WEF, Davos: Raghuram Rajan asks ‘ageing’ West to share its benefits with others
Davos, Jan 24: When Raghuram Rajan speaks, the world listens.
On Tuesday, when the former Reserve Bank of India (RBI) Governor spoke at the World Economic Forum (WEF) 2018 in Davos, Switzerland, he was mostly critical about the way the Western world is functioning by refusing to share its "benefits of growth" with the rest of the world.
Rajan said the Western world must realise they cannot go a long way without the help of the emerging economies and warned that no one would be able to resolve any problem of a 'fractured world' if things are not set right soon.
Rajan was speaking at a session on the power of economic narratives and how policymakers can address the challenges of the 21st century.
The Chicago University professor is known for his frank views on various economic and monetary policy matters and is credited with having predicted the global financial crisis of 2007.
Without naming any country, he said the West must realise that their population is ageing and the demand for their products would mostly come from the emerging world.
Rajan said there is a risk that by the time the West goes to the emerging world for their support, they may have to answer quite a few questions about why they did not share the benefits earlier.
He warned that the approach of the Western world must change soon for the good, or else there may be a chance that we are not able to solve any of the problems of the 'fractured world'.
About issues facing the Western world, he listed technology, ageing population and climate change.
He said some governments such as Singapore have done something to address the problems arising out of income inequality and the divisions in the society by setting up housing projects where middle class and lower middle class families can live together.
Rajan said he's not sure about the US but some countries are doing things in this area and certainly the governments can play a role here.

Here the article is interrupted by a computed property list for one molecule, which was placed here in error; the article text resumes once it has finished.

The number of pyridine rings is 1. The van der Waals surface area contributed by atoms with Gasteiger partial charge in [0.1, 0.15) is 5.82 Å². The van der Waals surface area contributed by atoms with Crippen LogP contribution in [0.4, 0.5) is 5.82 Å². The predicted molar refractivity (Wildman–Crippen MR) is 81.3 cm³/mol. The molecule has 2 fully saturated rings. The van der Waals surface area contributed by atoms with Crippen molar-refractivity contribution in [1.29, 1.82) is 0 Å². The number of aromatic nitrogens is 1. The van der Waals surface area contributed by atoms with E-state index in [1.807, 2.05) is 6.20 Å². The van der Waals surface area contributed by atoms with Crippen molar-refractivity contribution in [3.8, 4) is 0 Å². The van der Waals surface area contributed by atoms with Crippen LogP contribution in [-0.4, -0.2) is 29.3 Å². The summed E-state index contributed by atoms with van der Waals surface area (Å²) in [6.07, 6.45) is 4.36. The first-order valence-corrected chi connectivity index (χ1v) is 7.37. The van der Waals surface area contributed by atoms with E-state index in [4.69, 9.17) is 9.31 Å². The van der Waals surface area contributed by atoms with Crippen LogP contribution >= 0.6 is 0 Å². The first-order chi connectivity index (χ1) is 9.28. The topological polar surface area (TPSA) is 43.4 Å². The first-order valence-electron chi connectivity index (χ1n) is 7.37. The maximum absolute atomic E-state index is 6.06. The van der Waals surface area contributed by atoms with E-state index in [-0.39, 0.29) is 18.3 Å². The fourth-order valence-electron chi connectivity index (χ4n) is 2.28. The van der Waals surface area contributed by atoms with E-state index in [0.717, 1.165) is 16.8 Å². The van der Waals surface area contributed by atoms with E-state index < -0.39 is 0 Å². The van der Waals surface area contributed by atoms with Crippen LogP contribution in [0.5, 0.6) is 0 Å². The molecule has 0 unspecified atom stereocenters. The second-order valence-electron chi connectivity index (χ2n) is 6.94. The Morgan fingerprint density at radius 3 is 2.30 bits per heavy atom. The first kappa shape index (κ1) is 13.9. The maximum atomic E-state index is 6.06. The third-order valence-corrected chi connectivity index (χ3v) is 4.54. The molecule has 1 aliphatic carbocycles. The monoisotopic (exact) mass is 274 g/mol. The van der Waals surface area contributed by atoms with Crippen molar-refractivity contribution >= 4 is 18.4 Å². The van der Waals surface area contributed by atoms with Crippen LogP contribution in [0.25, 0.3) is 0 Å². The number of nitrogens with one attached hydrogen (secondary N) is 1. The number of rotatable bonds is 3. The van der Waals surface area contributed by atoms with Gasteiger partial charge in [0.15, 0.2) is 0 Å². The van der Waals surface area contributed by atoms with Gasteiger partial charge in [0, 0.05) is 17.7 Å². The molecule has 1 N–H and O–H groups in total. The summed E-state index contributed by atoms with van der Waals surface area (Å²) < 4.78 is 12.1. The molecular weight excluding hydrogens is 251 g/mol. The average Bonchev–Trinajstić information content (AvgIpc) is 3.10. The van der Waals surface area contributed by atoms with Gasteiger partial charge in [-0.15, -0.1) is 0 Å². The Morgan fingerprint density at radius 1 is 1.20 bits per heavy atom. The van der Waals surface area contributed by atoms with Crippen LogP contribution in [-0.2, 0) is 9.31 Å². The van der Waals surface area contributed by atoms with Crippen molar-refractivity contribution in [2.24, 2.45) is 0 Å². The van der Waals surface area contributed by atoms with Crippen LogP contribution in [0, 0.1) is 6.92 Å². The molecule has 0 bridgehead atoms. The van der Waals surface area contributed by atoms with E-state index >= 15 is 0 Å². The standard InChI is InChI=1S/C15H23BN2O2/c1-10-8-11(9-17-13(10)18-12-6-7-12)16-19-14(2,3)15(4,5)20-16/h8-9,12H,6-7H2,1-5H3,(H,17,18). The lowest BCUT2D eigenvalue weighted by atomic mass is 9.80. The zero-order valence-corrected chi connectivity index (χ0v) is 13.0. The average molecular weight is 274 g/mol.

Rajan also took on the economists who frown upon the idea of economic narratives and said it has become difficult to make people believe in them for setting things right.
"When the economist hears the word narratives and stories he thinks it's below me. They believe they are beyond the tradition of narratives," he said.
Post World War II, we realised we have to come together once again and we need to break barriers of trade and everything else, he said.
Asked whether he is optimistic or pessimistic on the issue of narratives, Rajan said politicians just pick the economic theory that fits in their scheme of things but he hopes things do not go out of hand and there is a solution before that.
He also said that for a long time technocrats were given a free hand.
"That pushed growth for a long time but then frictions began including between right and the left," Rajan said, adding that since the global financial crisis, the world has begun to question the technocrats.
He cautioned that the economists have a much harder task and there are a lot of answers that they need to come up with.
"But the even harder task is to convince people that believe us and we will set things right," he said. Rajan said we should realise that big ideas are always thought at least 15-20 years in advance.
"So if we talk about universal basic income, we can't brush it aside and today we are seeing people are talking about it," he said while giving examples.
In another example, he said driverless cars are on the horizon but we should also assess their impact on jobs.
"We need to think what we are going to do when these people go jobless once driverless cars become widespread reality on our roads," he said.
On the Indian economic front, the former RBI Governor gave a thumbs up to the monetary policy committee led by his successor, Urjit Patel, which has been facing criticism from some government advisers for keeping interest rates too high.
Speaking to Bloomberg Television in Davos on Tuesday, Rajan said the six-member panel headed by Patel "is doing a good job" in focusing on inflation. Price targets are useful for countries that suffer from high inflationary pressures, he added.